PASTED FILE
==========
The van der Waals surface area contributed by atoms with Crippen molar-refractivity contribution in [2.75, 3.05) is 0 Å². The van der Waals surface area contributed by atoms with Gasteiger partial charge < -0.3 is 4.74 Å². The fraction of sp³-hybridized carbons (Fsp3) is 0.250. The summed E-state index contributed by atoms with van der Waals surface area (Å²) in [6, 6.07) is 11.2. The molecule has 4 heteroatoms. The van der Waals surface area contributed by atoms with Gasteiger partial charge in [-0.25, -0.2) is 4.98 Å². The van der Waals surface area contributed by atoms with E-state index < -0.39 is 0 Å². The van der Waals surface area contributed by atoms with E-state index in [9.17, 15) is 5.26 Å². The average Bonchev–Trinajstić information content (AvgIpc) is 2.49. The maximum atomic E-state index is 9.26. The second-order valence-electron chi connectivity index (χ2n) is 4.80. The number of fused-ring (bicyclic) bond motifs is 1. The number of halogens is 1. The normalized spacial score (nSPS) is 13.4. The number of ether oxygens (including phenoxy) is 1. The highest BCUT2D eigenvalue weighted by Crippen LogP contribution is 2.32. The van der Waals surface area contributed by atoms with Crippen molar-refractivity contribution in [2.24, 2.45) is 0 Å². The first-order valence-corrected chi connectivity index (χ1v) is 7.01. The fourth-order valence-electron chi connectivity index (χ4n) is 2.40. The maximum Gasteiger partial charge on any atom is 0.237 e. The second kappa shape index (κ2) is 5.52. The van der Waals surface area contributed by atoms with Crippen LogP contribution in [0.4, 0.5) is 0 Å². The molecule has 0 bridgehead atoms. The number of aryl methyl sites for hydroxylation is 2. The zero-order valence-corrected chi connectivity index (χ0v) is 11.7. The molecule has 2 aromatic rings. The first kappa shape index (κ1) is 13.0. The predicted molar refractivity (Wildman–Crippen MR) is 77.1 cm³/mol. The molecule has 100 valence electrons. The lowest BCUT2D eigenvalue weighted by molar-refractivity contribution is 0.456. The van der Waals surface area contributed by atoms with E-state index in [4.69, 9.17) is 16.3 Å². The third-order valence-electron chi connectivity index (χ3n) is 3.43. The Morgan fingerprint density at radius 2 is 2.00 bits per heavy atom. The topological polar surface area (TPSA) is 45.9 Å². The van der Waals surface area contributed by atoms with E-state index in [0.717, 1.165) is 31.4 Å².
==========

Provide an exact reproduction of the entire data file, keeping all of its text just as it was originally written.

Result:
The van der Waals surface area contributed by atoms with Crippen molar-refractivity contribution in [2.75, 3.05) is 0 Å². The van der Waals surface area contributed by atoms with Gasteiger partial charge < -0.3 is 4.74 Å². The fraction of sp³-hybridized carbons (Fsp3) is 0.250. The summed E-state index contributed by atoms with van der Waals surface area (Å²) in [6, 6.07) is 11.2. The molecule has 4 heteroatoms. The van der Waals surface area contributed by atoms with Gasteiger partial charge in [-0.25, -0.2) is 4.98 Å². The van der Waals surface area contributed by atoms with E-state index < -0.39 is 0 Å². The van der Waals surface area contributed by atoms with E-state index in [9.17, 15) is 5.26 Å². The average Bonchev–Trinajstić information content (AvgIpc) is 2.49. The maximum atomic E-state index is 9.26. The second-order valence-electron chi connectivity index (χ2n) is 4.80. The number of fused-ring (bicyclic) bond motifs is 1. The number of halogens is 1. The normalized spacial score (nSPS) is 13.4. The number of ether oxygens (including phenoxy) is 1. The highest BCUT2D eigenvalue weighted by Crippen LogP contribution is 2.32. The van der Waals surface area contributed by atoms with Crippen molar-refractivity contribution in [2.24, 2.45) is 0 Å². The first-order valence-corrected chi connectivity index (χ1v) is 7.01. The fourth-order valence-electron chi connectivity index (χ4n) is 2.40. The maximum Gasteiger partial charge on any atom is 0.237 e. The second kappa shape index (κ2) is 5.52. The van der Waals surface area contributed by atoms with Crippen LogP contribution in [0.4, 0.5) is 0 Å². The molecule has 0 bridgehead atoms. The number of aryl methyl sites for hydroxylation is 2. The zero-order valence-corrected chi connectivity index (χ0v) is 11.7. The molecule has 2 aromatic rings. The first kappa shape index (κ1) is 13.0. The predicted molar refractivity (Wildman–Crippen MR) is 77.1 cm³/mol. The molecule has 100 valence electrons. The lowest BCUT2D eigenvalue weighted by molar-refractivity contribution is 0.456. The van der Waals surface area contributed by atoms with E-state index in [4.69, 9.17) is 16.3 Å². The third-order valence-electron chi connectivity index (χ3n) is 3.43. The Morgan fingerprint density at radius 2 is 2.00 bits per heavy atom. The topological polar surface area (TPSA) is 45.9 Å². The van der Waals surface area contributed by atoms with E-state index in [0.717, 1.165) is 31.4 Å².